· chime and stone
· Gestures of Conversational Presence

Community resilience, economic and material methods

· Local complementary currencies
· "Hayboxes and Other Energy Efficient Cooking Methods"
· Etc. (this could be LONG)


· Commitment chunks (people commit to 3-4 meetings/weeks/blocks and then review how it was)



  • Creating Community Anywhere by Carolyn Shaffer and Kristin Anundsen (Tarcher/Perigree, 1993). "The most comprehensive book I know of about the community movement." -- M. Scott Peck. Building community with friends, family, support groups, neighborhoods, co-workers, cyber-companions, shared households and visionary communities. Excellent guidance on conflict, decision-making, celebrations, communication and dealing with community evolution and "shadow side."
  • The Fifth Discipline by Peter Senge (Doubleday Currency, 1990). This book introduced the world to the idea of an organization that can learn. It was followed by the The Fifth Discipline Fieldbook by Senge, et. al. (Doubleday Currency, 1994), jam-packed with strategies, tools and exercises to help us build such organizations.
  • Future Search by Marvin Weisbord and Sandra Janoff (Berrett-Koehler, 1995). A how-to book for finding common ground and co-creating the future of organizations and communities.
  • Complexity by M. Waldrop (Simon & Schuster, 1992). This book opened my eyes to the way nature generates totally new phenomena through the co-evolution of complex synergies.
  • Democracy and Technology by Richard Sclove (Guildford, 1995). Shows how technologies support and undermine democracy, and asks: "What role should democracy have in the development of technology?"
  • The Ecology of Commerce by Paul Hawken (HarperBusiness, 1993). How an economy world work that fully collaborated with nature.
  • Shifting by Paul Krapfel ($12.50 from 18080 Brincat Manor Dr., Cottonwood, CA 96022). Engaging examples of nature dancing entropy into life, and how we humans can join that dance. His updated, nicer, more expensive version is Seeing Nature: Deliberate encounters with the visible world (Chelsea Green, 1999) which is available from bookstores.
  • Who Do You Think You Are? by Keith Harary and Eileen Donahue. (HarperSF, 1994). How to use The Berkeley Personality Profile, which explores human differences without "typing" people.
  • The Three Faces of Mind by Elaine de Beauport (Quest, 1996). An integrated theory of multi-modal intelligence based on the functions of the three parts of the human brain.
  • Frames of Mind by Howard Gardner (Basic Books, 1993). The first fully-researched theory of multiple intelligences that opened the door to expanded views of intelligence.
  • Open Space Technology by Harrison Owen (Berrett-Koehler, 1997). The how-to manual for one of the simplest, most powerful self-organized collective processes we have.
  • Facilitators Guide to Participatory Decision-Making by Sam Kaner, et al. (New Society, 1996). A brilliant, very understandable guide to facilitated consensus process, organized so that pieces can be copied and used by the group.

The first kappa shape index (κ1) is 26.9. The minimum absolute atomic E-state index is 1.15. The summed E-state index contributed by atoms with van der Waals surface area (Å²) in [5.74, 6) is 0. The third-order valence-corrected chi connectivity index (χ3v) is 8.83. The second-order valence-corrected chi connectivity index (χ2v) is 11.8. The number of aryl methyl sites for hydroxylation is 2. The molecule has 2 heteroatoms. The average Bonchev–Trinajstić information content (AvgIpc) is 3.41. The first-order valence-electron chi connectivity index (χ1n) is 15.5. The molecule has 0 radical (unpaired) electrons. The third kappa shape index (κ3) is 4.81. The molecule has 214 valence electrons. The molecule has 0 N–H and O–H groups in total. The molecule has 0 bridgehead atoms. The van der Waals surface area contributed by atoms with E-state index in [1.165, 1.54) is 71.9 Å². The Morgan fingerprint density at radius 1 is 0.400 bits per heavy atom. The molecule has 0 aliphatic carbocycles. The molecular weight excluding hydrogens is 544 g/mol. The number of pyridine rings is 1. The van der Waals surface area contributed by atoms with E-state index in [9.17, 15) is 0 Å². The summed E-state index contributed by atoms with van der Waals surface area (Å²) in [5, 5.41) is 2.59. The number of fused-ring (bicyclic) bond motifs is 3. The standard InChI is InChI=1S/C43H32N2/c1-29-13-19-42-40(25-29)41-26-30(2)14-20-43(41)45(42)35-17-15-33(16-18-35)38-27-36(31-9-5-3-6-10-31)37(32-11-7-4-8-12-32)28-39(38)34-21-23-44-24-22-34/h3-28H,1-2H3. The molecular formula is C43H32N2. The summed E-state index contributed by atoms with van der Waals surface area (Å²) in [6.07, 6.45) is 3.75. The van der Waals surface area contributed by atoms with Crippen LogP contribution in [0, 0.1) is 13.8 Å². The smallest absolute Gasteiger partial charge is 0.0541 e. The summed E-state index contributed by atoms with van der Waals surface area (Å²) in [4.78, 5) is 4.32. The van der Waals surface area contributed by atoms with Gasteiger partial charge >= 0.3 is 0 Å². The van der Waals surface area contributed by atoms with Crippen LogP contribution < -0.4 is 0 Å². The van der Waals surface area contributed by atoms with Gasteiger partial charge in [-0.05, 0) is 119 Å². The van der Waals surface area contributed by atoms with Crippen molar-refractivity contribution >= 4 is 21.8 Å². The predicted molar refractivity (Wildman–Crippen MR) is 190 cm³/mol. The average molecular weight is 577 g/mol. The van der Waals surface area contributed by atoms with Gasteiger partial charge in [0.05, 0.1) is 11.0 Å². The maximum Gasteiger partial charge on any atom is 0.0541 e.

• Dialogue: Rediscovering the Transforming Power of Conversation by Linda Ellinor and Glenna Gerard (J. Wiley and Sons, 1998).
  • The Joy of Conversation by Jaida N'ha Sandra (Utne, 1997). The Utne Reader-sponsored guide to co-creative salons of all types. Excellent writeups on study circles, listening circles, etc.
  • Study Circles by Len Oliver (Seven Locks, 1987). The history and practice of small-group, democratic, adult education and social learning.
  • The Quickening of America by Frances Moore Lappé and Paul Du Bois (Jossey-Bass, 1994). Powerful examples and new theory about how Americans are "doing democracy."
  • The Leader as Martial Artist by Arnold Mindell (HarperSF, 1992). The Aikido of conflict resolution, relationship and change.
  • The Aquarian Conspiracy by Marilyn Ferguson (Tarcher,1980). The book on the holistic "new paradigm" revolution which laid the groundwork for co-intelligence.
  • Necessary Wisdom by Charles Johnston (ICD Press, POB 85631, Seattle, WA 98145; 1991). The dance of opposites into creative co-evolution; building living bridges between us, where we come alive together.
  • Confessions of Empowering Organizations. by Redburn, Ray, et al. (Association for Quality and Participation, 1991). 92 case studies of partnership and empowerment, self-managed work crews, self-directed reorganizations -- with names and phone numbers.
  • Leadership and the New Science by Margaret Wheatley (Berrett-Koelher, 1992). How to relate to organizations as natural systems.
  • Transforming Human Culture by Jay Earley (SUNY, 1997). Tracking the evolution of integral culture from prehistory into the 21st Century.
  • Getting to Yes by Roger Fisher and Willima Ury (Penguin, 1981). The classic introduction to principled negotiation. (See review of Roger Fisher's books by Rowan Smith and William Ury's GETTING TO PEACE.)
  • Reworking Success by Robert Theobald (New Society, 1997). An accessible re-examination of how to make communities and societies work better in the 21st Century.
  • Heart Politics by Fran Peavey (New Society, 1986). One of the most creative inquiries into what it means to live a life trying to change things for the better, sensitive to the interconnectedness, mystery, beauty and quirkiness of life.
  • Building Communities from the Inside Out: A Path Toward Finding and Mobilizing a Community's Assets by John P. Kretzmann and John L. McKnight (Center for Urban Affairs and Policy Research, 1993; $15 from ACTA Publications [800] 397-2282)
  • The Spirit of Community: The Reinvention of American Society by Amitai Etzioni (Touchstone/Simon & Schuster, 1993). The kick-off of the communitarian movement.
  • The Power in our Hands: Neighborhood-Based World Shaking by Tony Gibson (Jon Carpenter, UK,1996). How-tos and stories for those who want to make a creative difference in their communities.
  • Going Local: Creating Self-Reliant Communities in a Global Age by Michael H. Shuman (The Free Press, 1998). The title says it.
  • Self-Reliant Cities by David Morris (Sierra Club Books,1982). The classic visionary text on the relationships of American cities to energy. This and many other books on that topic can be found at